Objectives Differentiation between normal and abnormal features of vascular ageing is crucial, as the latter is associated with adverse outcomes. The normal aortic ageing process is accompanied by gradual luminal dilatation and reduction of vessel compliance. However, the influence of age on longitudinal aortic dimensions and geometry has not been well studied. This study aims to describe the normal evolution of aortic length and shape throughout life.
Methods A total of 210 consecutive patients were prospectively enrolled in this cross-sectional single-centre study. All subjects underwent CT on a third-generation dual-source CT scanner. Morphometric measurements, including measurements of segmental length and tortuosity, were performed on three-dimensional models of the thoracic aorta.
Results The length of the thoracic aorta was significantly related to age (r=0.54) and increased by 59 mm (males) or 66 mm (females) between the ages of 20 and 80 years. Elongation was most pronounced in the proximal descending aorta, which showed an almost 2.5-fold length increase during life. The lengthening of the thoracic aorta was accompanied by a marked change of its geometry: whereas the aortic apex was located between the branch vessels in younger patients, it shifted to a more distalward position in the elderly.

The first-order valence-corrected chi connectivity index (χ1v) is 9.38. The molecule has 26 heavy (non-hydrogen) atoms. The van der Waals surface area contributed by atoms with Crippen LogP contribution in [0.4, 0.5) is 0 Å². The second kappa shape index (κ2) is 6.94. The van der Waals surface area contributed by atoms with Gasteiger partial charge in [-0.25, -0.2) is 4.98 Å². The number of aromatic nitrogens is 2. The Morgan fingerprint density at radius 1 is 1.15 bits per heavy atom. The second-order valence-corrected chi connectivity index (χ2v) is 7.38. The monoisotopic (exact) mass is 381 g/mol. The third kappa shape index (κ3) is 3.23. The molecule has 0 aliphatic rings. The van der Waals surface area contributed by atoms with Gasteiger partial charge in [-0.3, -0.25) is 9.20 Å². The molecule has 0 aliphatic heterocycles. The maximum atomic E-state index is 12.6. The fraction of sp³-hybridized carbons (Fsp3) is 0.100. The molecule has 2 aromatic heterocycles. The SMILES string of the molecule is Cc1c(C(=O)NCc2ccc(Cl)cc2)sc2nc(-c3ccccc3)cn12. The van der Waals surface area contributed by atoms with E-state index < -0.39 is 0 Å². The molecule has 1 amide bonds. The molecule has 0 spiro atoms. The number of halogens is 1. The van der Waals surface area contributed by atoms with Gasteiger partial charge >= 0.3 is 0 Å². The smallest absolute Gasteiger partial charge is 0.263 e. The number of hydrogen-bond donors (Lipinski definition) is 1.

Conclusions The normal ageing process is accompanied by gradual aortic elongation and a notable change of aortic geometry. Part II of this two-part article investigates the hypothesis that excessive elongation could play a role in the occurrence of acute aortic dissection.
- aortic elongation
- vascular aging
- aortic aging
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